Sometimes this notion is very challenging to grasp, especially in the midst of physical pain or suffering. Nevertheless, if we can work to maintain a spiritual perspective, that is lift ourselves up and beyond the purely physical view of our pain and suffering, we may open so many doors and possibilities. We may find hidden gifts or opportunities. We may find a deepened state of peace and wholeness. And often paradoxically, through connecting with a spiritual perspective we may also free ourselves from the physical pain and suffering all together.
More than angels and prayers
When it comes to the spiritual nature of ourselves and the healing that is possible, it is hard to pinpoint what is at work here. We can call healing a miracle, or we can say it is the work of prayers and angels. The truth is, we don’t really need to call it anything. The way I see it is once we get out of our own way we create space for the divine to work. Once we let down judgements, expectations, and attachments to how things ought to be, we give ourselves permission to heal on a more complete and holistic level.
What's as important as angels and prayers is a responsible mindset. When it comes to health and wellbeing, each one of us holds a divine responsibility. As powerful co-creators of life, we humans must know the consequences of each and every action. We must exercise our freedom of choice wisely, as to care for our physical, mental, emotional, and spiritual bodies with the highest expression of love and compassion. When we recognize our innate power in this way, we truly step forward in life to embody the presence of our own healer. We take action with love, and most importantly we surrender our will to divine will.
The fine line of surrender
Surrendering doesn’t mean giving up. Surrendering means letting go. In letting go, we open ourselves to receive. We are open to receive awareness and insights consciously, as well as grace and healing subconsciously. But surrendering doesn’t need to be a fully passive experience. We can, and should, continue to take inspired action in all ways possible to support the physical, mental, and emotional bodies. Surrendering is a spiritual practice, not a physical practice. Angels work and prayers are answered where there is inspired action on the physical level. Inspired action is feeding the body intuitively with healing foods, moving the body gently and lovingly, and connecting with the love and support of community.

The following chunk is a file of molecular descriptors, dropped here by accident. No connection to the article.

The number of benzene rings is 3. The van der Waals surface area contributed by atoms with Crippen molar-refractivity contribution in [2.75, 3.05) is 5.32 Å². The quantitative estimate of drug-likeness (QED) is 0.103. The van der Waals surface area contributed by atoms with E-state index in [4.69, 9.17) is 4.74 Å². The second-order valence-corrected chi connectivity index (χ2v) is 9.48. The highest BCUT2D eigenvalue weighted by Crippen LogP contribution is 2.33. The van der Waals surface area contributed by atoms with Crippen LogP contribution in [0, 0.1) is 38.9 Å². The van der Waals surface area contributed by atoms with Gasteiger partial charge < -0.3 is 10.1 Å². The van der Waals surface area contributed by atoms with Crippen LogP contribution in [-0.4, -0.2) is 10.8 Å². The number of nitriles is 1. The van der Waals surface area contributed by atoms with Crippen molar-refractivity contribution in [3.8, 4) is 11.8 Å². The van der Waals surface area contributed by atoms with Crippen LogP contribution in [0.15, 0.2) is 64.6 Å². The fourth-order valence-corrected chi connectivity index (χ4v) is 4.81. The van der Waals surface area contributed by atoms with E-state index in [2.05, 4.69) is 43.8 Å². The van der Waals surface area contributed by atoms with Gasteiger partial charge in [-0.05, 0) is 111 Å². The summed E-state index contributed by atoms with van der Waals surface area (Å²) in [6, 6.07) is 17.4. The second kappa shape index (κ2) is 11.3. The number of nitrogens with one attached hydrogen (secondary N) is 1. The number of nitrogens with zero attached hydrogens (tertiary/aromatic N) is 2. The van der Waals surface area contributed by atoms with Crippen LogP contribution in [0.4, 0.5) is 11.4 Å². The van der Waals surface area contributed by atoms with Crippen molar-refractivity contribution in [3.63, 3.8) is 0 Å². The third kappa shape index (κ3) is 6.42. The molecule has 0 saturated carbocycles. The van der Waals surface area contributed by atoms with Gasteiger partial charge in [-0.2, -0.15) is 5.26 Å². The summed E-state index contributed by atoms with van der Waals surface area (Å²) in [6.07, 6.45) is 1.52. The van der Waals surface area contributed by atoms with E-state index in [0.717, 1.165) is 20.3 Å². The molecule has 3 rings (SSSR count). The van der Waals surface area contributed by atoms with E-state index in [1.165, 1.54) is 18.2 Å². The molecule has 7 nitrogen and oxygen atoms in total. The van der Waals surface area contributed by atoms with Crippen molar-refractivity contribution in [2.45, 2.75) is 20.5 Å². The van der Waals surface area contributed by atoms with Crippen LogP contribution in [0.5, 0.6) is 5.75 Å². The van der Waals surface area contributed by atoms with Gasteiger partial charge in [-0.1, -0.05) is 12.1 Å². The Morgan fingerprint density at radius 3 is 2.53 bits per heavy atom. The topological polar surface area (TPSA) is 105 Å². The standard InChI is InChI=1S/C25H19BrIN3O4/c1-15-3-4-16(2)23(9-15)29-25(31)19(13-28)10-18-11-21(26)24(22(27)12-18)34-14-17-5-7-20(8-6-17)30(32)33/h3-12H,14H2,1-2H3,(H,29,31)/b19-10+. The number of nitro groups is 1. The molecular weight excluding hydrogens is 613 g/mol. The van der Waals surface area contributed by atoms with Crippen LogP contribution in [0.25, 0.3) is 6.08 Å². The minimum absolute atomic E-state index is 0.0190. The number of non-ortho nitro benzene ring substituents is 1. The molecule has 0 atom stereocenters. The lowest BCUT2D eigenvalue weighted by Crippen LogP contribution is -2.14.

Regardless of the physical condition, there is always a spiritual opportunity. A simply head cold could bring the profound insight to consider where we are investing mental energy. A cancer diagnosis may awaken us to how we can transform a relationship with oneself or another. Even a twisted ankle or stubbed toe could be the action of an unknown angel. There is no harm in shifting into a spiritual perspective, but there most certainly will be some good. At the very least there will be deepened experience of peace, clarity, and love. Under ideal spiritual circumstances there may even be a profound and radical physical healing.
There is much more to holistic health than food, exercise, vitamins, and supplements. Acknowledging the mind, emotions, and spirit can be a powerful place to leverage your health and and wellbeing. Cultivating a spiritual perspective can provide a vantage point to see the big picture, viewing each human experience as divine opportunity. Achieving this outlook offers a sense of peace, love, and gratitude that will always fortify health and wellbeing on every level. Refining this perspective is process that is unique for each and every one of us. Receiving guidance and support from outside professionals in the realm of spiritual psychology can be a powerful and effective means to transform health holistically.
Blessings of Health,